The prologue of Jimmy Carter: Man from Plains follows the 39th President of the United States as he whiles away his time in his small hometown of Plains, Georgia. Watching him interact with people gives an immediate insight into the curious humility of his life: Carter has the eerie calm of a man who has come to expect reverence even as he approaches people with disarming affability. Speaking before the congregation of his local church, he pauses to ask where the many weekly visitors are from and people respond with various far-flung states and nations, all having come from around the country and world to see this man. Carter knows this and welcomes each person individually, but then channels their pilgrimage to him toward a Unitarian-style sermon in which he expounds on the complexities of faith and how devotion alone does not prove moral worth as well as the role of science in bolstering, not eroding, belief. Scenes such as this, to say nothing of his more informal glad-handing around town, present a man whose broadly condemned tenure as president does not preclude his image as the living embodiment of the nation’s most idealized self-image of democracy.

Jonathan Demme finds arguably his finest subject in the former president, not only for Carter’s long-running humanitarian work, but also in the expressiveness of his facial and body gestures. The warm smile he wears on his face at nearly all times calls attention to the moments where that smile drops. In such moments, the trace of genuine rage and horror in Carter’s voice clashes violently with his beatified calm, which symbolizes well the film’s main subject: Carter’s tour for his new book, Palestine: Peace Not Apartheid, in which he condemns Israeli occupation of the West Bank and calls for a two-state solution. The tone for Carter’s tour is set early upon his arrival to New York, when Carter gets to his hotel room and takes a phone interview about his book as the camera watches his genial greeting fade into silence and concern. Carter responds to the unheard questions, defending his decision to use the word “apartheid” in his book. Demme captures the crestfallen look that passes over Carter’s face as he realizes that this is the first barrage in a coming storm, and that what he actually wrote will matter far less to most than the provocation of the title.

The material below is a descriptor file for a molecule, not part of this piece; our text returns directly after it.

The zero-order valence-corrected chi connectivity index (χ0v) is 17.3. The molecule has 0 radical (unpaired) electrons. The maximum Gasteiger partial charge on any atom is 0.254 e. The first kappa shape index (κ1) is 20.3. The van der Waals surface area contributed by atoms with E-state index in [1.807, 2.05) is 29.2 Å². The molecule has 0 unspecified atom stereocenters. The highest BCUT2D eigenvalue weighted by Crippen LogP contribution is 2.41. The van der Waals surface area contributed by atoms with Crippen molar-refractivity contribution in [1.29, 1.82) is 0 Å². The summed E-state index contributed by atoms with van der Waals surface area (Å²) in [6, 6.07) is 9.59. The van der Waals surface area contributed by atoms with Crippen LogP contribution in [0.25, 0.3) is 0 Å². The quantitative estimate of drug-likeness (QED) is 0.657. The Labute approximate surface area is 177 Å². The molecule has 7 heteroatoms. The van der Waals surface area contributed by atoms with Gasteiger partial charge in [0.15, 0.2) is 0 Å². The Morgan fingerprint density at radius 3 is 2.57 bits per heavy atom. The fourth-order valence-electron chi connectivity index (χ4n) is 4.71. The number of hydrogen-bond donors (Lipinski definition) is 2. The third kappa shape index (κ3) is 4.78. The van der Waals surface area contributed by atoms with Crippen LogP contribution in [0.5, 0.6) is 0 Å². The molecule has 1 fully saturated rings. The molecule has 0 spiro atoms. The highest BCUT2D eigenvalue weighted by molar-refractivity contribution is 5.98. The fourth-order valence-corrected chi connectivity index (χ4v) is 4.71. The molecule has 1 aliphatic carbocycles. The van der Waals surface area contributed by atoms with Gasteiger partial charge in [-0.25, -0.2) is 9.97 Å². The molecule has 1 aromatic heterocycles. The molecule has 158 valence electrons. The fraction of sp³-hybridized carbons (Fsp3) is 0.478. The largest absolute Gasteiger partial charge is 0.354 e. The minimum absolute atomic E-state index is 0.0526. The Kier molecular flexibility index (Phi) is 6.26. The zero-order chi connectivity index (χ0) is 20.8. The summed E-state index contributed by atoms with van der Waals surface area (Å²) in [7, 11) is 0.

For the rest of the film, Demme tracks Carter as he wades through the explosion of condemnation that greets his publication. Media interviews show reporters not openly siding with Israel, but framing the debate in such a way as to accept Israeli actions as justifiable and Palestinian as terrorist, as when Wolf Blitzer immediately defends Israeli’s walls in the West Bank as defensive measures before walking it back when Carter points out that the wall is built not on a border but within the West Bank territory. Demme shoots Carter’s interviews like a fly on the wall, either through the monitor banks of show producers or just by the reporters and Carter, picking up on the way producers and editors feed questions and decide when they have the quotes they need. These scenes are not presented as insidious, but one nonetheless sees how the complexity of the debate is sanded down into a mere reaction, forcing Carter to account for himself rather than argue for his ideas.